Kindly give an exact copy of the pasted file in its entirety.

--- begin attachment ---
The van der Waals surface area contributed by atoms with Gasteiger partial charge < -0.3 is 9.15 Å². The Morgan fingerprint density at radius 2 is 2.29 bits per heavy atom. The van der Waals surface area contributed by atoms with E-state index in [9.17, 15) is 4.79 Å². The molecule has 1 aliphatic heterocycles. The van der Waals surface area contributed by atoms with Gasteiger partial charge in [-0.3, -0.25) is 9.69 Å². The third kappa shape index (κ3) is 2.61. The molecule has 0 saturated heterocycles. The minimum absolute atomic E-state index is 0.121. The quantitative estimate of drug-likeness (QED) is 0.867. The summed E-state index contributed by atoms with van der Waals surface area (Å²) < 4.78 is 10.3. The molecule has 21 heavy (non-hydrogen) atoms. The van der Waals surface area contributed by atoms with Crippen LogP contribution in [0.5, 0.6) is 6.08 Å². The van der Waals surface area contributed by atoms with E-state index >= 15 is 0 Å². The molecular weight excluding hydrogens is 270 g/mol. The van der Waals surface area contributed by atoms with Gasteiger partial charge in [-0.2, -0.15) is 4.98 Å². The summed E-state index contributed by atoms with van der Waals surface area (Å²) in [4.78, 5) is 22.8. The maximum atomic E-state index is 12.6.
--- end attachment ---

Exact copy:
The van der Waals surface area contributed by atoms with Gasteiger partial charge < -0.3 is 9.15 Å². The Morgan fingerprint density at radius 2 is 2.29 bits per heavy atom. The van der Waals surface area contributed by atoms with E-state index in [9.17, 15) is 4.79 Å². The molecule has 1 aliphatic heterocycles. The van der Waals surface area contributed by atoms with Gasteiger partial charge in [-0.3, -0.25) is 9.69 Å². The third kappa shape index (κ3) is 2.61. The molecule has 0 saturated heterocycles. The minimum absolute atomic E-state index is 0.121. The quantitative estimate of drug-likeness (QED) is 0.867. The summed E-state index contributed by atoms with van der Waals surface area (Å²) < 4.78 is 10.3. The molecule has 21 heavy (non-hydrogen) atoms. The van der Waals surface area contributed by atoms with Crippen LogP contribution in [0.5, 0.6) is 6.08 Å². The van der Waals surface area contributed by atoms with E-state index >= 15 is 0 Å². The molecular weight excluding hydrogens is 270 g/mol. The van der Waals surface area contributed by atoms with Gasteiger partial charge in [-0.2, -0.15) is 4.98 Å². The summed E-state index contributed by atoms with van der Waals surface area (Å²) in [4.78, 5) is 22.8. The maximum atomic E-state index is 12.6.